If you’re planning to give your home a facelift, you want to make sure you’ve got adequate homeowners insurance during construction. Here’s a rundown of what you’ll need, insurance-wise, to make sure you and your property are adequately protected during the renovation process.
Do I need home renovation insurance?
There’s no such thing as home renovation insurance per se, but having your home renovated can change your risk exposures. That’s why it’s a good idea to talk to your homeowners insurance agent before breaking ground.
Depending on how you’re tackling the project, you may need to do three things to your home insurance:
- Update the coverage limit of your policy overall. If the renovation includes an addition or upgraded appliances, you may need to increase the dwelling and personal property coverage limits to ensure that you have enough protection for the new version of your home.
- Update your medical expenses coverage limit. Is your renovation a DIY project with help from family members or friends who don’t live in your home? Then you may want to talk to your agent about increasing the limit of the medical expenses part of your policy. This portion of your policy covers medical bills for injuries that happen on your property to people other than you and your family.
- Ensure you have adequate personal property coverage. Things can break during construction. Worse? Sometimes your personal items disappear. Make sure you have adequate personal property insurance for items like furniture, appliances, electronics, and clothing.
A quick call with your agent should let you know whether you need to make any changes.
Renovation projects that can impact home insurance
Any renovation projects you take on that can materially affect the value of your home can have a real impact on your home insurance. Some examples include:
- Installing a swimming pool.
- Getting a new roof.
- Altering or replacing your HVAC system.
- Updating your kitchen.
- Redoing bathrooms.
- Adding a porch or deck.
- Replacing windows.
These aren’t the only projects that can impact your homeowner policy. Be sure to check with an agent before undertaking any major projects to see if policy changes are required.
Does homeowners insurance cover new additions?
Homeowners insurance is designed to get your home back to the condition it was in before you experienced a loss, so claim payouts usually don’t help with new additions. More importantly, an addition means more square footage. The extra size can make you underinsured, which is why it’s so important to call your insurance agent before you start remodeling.
Other remodeling insurance policies
In addition to potentially boosting your basic homeowners insurance, there are two other policies you may need to know about when renovating your house. Both are usually purchased by the business performing the work, but knowing about them means you can check if your contractor is properly insured.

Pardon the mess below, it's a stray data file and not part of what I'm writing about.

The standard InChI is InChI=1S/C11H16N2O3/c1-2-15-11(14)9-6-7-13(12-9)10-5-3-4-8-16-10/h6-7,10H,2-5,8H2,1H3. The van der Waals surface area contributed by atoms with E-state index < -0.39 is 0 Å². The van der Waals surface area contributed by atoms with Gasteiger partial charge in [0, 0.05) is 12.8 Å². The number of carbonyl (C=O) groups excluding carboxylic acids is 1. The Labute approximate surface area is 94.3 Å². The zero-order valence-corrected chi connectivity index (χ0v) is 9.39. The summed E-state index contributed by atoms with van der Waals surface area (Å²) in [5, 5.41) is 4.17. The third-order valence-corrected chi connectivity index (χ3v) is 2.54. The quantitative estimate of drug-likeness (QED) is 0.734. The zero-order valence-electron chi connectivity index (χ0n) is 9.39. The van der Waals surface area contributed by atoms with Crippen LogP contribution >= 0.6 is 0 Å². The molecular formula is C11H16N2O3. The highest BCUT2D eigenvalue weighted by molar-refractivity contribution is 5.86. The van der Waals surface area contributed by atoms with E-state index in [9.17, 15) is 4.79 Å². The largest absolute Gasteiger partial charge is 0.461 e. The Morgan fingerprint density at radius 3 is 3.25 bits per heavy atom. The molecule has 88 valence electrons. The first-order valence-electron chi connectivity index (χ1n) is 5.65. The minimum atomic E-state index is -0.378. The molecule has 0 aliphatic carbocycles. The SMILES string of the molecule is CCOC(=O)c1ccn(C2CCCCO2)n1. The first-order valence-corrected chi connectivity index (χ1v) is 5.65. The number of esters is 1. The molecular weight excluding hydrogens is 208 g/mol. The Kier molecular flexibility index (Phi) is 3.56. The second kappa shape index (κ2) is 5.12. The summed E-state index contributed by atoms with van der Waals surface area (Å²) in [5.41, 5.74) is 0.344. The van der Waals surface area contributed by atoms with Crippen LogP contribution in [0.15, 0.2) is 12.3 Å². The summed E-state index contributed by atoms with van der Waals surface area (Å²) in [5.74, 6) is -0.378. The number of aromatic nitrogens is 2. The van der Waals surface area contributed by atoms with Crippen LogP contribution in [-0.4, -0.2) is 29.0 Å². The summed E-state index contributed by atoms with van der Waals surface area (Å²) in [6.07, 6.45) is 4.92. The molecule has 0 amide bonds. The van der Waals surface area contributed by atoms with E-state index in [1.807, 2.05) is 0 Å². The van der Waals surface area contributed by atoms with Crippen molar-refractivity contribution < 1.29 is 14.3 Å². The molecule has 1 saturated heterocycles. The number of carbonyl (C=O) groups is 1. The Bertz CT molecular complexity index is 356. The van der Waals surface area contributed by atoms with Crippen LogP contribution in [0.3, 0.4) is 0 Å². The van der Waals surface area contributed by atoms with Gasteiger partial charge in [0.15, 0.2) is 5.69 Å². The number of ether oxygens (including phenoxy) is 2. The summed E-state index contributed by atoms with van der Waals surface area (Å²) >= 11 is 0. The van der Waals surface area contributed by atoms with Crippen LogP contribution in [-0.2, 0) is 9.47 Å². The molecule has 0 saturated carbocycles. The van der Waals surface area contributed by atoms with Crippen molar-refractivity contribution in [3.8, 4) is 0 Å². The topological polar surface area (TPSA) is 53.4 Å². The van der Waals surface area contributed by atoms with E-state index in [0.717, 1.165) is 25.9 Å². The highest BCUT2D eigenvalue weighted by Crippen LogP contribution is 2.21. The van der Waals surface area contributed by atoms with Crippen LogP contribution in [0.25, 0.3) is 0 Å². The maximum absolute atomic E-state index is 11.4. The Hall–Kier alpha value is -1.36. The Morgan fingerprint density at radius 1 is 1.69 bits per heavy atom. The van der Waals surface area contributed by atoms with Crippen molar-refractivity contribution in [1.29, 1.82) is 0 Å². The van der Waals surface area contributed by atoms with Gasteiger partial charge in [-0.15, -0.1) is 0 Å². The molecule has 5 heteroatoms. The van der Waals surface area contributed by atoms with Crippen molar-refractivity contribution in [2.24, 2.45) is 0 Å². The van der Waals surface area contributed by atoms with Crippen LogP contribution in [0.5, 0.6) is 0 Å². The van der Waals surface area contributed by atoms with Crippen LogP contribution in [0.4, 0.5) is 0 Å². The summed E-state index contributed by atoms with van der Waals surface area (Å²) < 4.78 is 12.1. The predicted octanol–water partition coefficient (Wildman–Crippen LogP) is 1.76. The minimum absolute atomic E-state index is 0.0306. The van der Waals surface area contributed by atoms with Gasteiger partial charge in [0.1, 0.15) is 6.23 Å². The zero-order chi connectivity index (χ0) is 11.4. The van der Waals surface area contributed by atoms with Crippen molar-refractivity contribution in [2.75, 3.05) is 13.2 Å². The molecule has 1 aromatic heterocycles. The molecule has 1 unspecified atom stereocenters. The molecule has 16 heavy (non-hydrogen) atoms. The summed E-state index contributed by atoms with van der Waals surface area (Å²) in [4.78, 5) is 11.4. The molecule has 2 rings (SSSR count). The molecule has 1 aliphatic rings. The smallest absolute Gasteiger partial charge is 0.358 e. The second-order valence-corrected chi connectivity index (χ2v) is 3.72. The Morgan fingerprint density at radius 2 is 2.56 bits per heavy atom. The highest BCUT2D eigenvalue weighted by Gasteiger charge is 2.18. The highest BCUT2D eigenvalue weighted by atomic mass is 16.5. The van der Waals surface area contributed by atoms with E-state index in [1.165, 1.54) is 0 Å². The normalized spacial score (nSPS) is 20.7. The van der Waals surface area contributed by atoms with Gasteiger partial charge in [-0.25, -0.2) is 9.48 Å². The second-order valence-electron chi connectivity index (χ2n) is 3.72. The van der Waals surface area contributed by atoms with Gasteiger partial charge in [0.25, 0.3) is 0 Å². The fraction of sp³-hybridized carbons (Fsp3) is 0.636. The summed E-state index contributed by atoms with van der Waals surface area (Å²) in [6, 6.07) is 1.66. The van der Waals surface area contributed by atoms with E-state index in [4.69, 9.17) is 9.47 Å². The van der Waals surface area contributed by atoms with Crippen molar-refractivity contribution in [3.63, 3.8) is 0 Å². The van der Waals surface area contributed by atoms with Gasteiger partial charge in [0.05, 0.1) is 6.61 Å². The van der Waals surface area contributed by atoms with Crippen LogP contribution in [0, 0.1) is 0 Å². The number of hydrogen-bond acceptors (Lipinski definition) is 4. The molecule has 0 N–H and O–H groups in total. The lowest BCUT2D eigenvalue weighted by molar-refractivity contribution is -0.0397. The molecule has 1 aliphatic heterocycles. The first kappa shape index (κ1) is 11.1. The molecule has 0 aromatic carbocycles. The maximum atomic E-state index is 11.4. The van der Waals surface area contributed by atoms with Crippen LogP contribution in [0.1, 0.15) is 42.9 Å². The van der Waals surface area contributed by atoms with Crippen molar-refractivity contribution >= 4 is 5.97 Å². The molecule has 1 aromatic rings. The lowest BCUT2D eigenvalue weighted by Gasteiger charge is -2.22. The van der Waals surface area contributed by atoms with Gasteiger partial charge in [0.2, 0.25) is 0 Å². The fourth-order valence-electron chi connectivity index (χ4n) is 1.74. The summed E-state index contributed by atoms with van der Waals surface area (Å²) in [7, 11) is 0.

The first policy is often called builder’s risk insurance. Coverage can vary, but builder’s risk policies protect the project in progress. For example, a builder’s risk policy may cover losses related to stolen materials, vandalism, or fire damage to the materials or equipment on your property.
Essentially, builder’s risk insurance protects people with an insurable interest, or financial stake, in your renovation. That describes both you and your contractor because:
- Your contractor wants to protect their equipment and any interest they have in the materials.
- You want to protect your house and the addition as it’s being built in case there’s a storm or theft.
- Both of you want to protect any work that’s been completed. If a fire burns down a half-completed renovation, for example, a builder’s risk policy can help cover the costs of redoing the work and replacing materials.
Note: The contractor typically buys this coverage, but some cities may require you to get it before you get a building permit.
You also want to make sure your contractor has general liability insurance. This is a kind of commercial insurance that business owners get to protect them from lawsuits over property damage and bodily injury.
Let’s say, for instance, you believe your contractor is responsible for an injury you suffered, so you sue. The contractor’s general liability policy would likely cover the contractor’s legal costs.
In other words, a contractor with insurance is a much better financial risk for you than one who isn’t insured. So, if you plan to hire a contractor, be sure to get proof of insurance first. Verify that this insurance is active and will be active for the duration of your renovation. work with a contractor
When in doubt, call your insurance provider
No two homes are alike, and no two renovation projects are, either. If you’re not sure how your insurance will need to be adjusted for a remodeling project, reach out to your insurance provider to see what it recommends.
Editor’s note: This post was originally published in July 2018. It has been updated for accuracy and comprehensiveness.